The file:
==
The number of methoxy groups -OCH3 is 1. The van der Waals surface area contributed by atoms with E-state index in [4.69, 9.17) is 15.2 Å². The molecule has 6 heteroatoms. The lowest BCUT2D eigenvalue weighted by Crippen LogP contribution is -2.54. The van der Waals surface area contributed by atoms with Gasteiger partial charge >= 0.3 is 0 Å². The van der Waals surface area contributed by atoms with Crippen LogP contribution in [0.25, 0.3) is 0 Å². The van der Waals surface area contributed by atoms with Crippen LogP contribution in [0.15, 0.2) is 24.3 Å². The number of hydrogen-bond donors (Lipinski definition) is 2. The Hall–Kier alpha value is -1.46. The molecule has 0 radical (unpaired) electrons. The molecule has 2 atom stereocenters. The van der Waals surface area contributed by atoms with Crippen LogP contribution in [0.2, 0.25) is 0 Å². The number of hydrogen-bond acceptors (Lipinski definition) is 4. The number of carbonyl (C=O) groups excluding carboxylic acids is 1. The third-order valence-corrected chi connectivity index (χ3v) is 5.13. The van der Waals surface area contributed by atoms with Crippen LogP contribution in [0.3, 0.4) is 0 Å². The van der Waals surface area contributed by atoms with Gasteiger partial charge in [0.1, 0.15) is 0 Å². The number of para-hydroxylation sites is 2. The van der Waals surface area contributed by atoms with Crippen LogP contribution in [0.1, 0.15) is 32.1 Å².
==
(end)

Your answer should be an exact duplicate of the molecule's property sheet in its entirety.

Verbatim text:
The number of methoxy groups -OCH3 is 1. The van der Waals surface area contributed by atoms with E-state index in [4.69, 9.17) is 15.2 Å². The molecule has 6 heteroatoms. The lowest BCUT2D eigenvalue weighted by Crippen LogP contribution is -2.54. The van der Waals surface area contributed by atoms with Gasteiger partial charge >= 0.3 is 0 Å². The van der Waals surface area contributed by atoms with Crippen LogP contribution in [0.25, 0.3) is 0 Å². The van der Waals surface area contributed by atoms with Crippen LogP contribution in [0.15, 0.2) is 24.3 Å². The number of hydrogen-bond donors (Lipinski definition) is 2. The Hall–Kier alpha value is -1.46. The molecule has 0 radical (unpaired) electrons. The molecule has 2 atom stereocenters. The van der Waals surface area contributed by atoms with Crippen LogP contribution in [0.2, 0.25) is 0 Å². The number of hydrogen-bond acceptors (Lipinski definition) is 4. The number of carbonyl (C=O) groups excluding carboxylic acids is 1. The third-order valence-corrected chi connectivity index (χ3v) is 5.13. The van der Waals surface area contributed by atoms with Crippen LogP contribution in [0.3, 0.4) is 0 Å². The van der Waals surface area contributed by atoms with Gasteiger partial charge in [0.1, 0.15) is 0 Å². The number of para-hydroxylation sites is 2. The van der Waals surface area contributed by atoms with Crippen LogP contribution in [0.1, 0.15) is 32.1 Å².